Review Summary: "It's got to be fate that's doing it..."
Plenty of records can cite a classic back story, but only the true greats can back theirs up with grade-A content. Tigermilk
's mere existence is a blessing, and the fact it's now in wider circulation is something of a minor miracle. The key to its unlikely tale lay in outrageously talented Glaswegian Stuart Murdoch, a former boxer who, having being diagnosed with Chronic Fatigue Syndrome, chose to pursue an alternative path in songwriting. After a short stint performing on the city's open mic circuit, he decided to hook up with bassist Stuart David, eventually assembling a full band under the Belle & Sebastian moniker. Before long, the group's demos fell into the hands of Alan Rankine, the head of a Music Business course at the local Stow College. Impressed by what he heard, Rankine granted them access to a studio, with a view to releasing a single on the college's label, Electric Honey Records. Once there, though, the pool of material was deemed strong enough for a full LP, with Tigermilk
- initially limited to 1000 vinyl copies - the ultimate result.
16 years later, the surprise with which the band greeted their golden opportunity is still clearly audible. Simply put, this album sounds like the hurriedly assembled crop of ideas it is: there's no sequencing, no cohesion, and no indication that these factors were even considered while they excitedly cobbled together the fruits of their endeavours. Its plight is epitomised by 'Electronic Renaissance,' a regressive New Order-ish disco oddball which seems almost comically out of place amongst a wealth of material that's otherwise guitar-centric. That song, and indeed the entire record's saving grace is clear; its conception lay exclusively in the hands of Murdoch, a creative genius whose Midas touch dominates proceedings like a sprinkling of real life magic dust. Tender, poignant and withdrawn, each of his songs acts as a mini masterpiece in itself, showcasing not only his sensational melodicism but also the hugely diverse musical palette that Belle And Sebastian allowed him.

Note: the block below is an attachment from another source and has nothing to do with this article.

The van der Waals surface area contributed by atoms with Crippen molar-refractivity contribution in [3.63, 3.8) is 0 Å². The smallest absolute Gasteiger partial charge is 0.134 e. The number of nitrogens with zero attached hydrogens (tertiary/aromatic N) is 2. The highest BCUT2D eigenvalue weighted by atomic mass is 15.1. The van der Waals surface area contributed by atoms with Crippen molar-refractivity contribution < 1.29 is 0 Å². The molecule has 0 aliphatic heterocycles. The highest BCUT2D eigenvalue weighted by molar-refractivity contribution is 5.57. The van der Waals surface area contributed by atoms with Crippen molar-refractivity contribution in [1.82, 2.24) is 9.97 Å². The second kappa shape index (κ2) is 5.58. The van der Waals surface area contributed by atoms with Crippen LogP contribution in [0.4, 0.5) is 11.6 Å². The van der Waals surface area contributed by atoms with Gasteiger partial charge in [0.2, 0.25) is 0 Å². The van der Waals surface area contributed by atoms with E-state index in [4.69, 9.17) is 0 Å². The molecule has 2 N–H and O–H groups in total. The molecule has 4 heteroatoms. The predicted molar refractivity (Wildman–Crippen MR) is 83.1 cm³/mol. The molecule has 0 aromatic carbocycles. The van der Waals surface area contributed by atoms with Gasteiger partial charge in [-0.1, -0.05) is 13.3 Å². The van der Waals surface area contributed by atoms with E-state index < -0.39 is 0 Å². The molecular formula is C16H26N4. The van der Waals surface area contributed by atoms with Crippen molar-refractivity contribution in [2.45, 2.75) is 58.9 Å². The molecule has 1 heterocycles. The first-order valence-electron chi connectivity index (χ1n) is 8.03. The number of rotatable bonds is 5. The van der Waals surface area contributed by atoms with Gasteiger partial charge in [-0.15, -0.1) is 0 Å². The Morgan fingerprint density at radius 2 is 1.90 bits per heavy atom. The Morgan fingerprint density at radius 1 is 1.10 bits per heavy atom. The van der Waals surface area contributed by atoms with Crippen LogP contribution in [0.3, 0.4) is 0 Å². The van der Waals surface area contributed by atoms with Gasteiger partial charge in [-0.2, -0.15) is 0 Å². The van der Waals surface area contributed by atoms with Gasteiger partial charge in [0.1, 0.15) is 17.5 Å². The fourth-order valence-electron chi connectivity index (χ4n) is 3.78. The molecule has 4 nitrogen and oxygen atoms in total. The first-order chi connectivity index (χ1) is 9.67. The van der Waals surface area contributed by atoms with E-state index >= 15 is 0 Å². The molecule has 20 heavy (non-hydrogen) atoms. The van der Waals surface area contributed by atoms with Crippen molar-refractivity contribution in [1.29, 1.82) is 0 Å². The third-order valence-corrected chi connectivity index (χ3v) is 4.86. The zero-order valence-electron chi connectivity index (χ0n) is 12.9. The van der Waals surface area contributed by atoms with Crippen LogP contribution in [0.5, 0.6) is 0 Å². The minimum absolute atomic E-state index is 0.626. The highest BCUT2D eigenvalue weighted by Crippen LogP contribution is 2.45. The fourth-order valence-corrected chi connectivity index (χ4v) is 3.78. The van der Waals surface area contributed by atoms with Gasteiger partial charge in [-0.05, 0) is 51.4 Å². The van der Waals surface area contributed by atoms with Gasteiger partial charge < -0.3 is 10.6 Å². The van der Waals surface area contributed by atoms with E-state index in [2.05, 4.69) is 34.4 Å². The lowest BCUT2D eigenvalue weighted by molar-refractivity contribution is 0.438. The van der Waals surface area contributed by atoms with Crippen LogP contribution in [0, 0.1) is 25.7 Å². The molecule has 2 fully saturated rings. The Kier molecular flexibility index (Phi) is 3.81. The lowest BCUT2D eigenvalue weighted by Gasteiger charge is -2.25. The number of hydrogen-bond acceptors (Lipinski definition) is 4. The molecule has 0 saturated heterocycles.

Written during a period of isolation when coming to terms with his illness, most of Murdoch's songs adopt a folky aesthetic and focus on genuine characters he observed whilst living above a church hall. Also a master of word play, his dexterous tongue is a source of inspiration throughout, providing staggering insight into themes including bullying, pressure and love - and that's only in the first two songs. At any given time, his lyrics can be comedic, sobering, uplifting, or just about any other emotion one can summon, all while coming from a voice as flat and fragile as you'd expect from a man on the edge. Remarkably, his ear for a tune was just as strong, lending from key influences such as The Beatles, The Smiths and Felt but still managing to sound utterly distinctive. Whether it's the distant elegance of 'The State I Am In,' the pure pop perfection of 'You're Not A Baby' or the introspective beauty of 'My Wandering Days Are Over,' each of his majestic hooks is capable of laying siege to a listener's heart, refusing to budge until it's completely at their mercy.
With such a precious arsenal of gifts at his disposal, Murdoch's main challenge must have been to find an effective means through which to express them. It's no exaggeration to say that Tigermilk
struck the perfect formula - even if the songwriter's presence is so domineering that it's often easy to forget that it represents a collaborative effort. Uneven contributions or not, this is a record which more than lives up to the legend of its creation, providing a magnificent benchmark from which Murdoch and Belle & Sebastian could develop even further.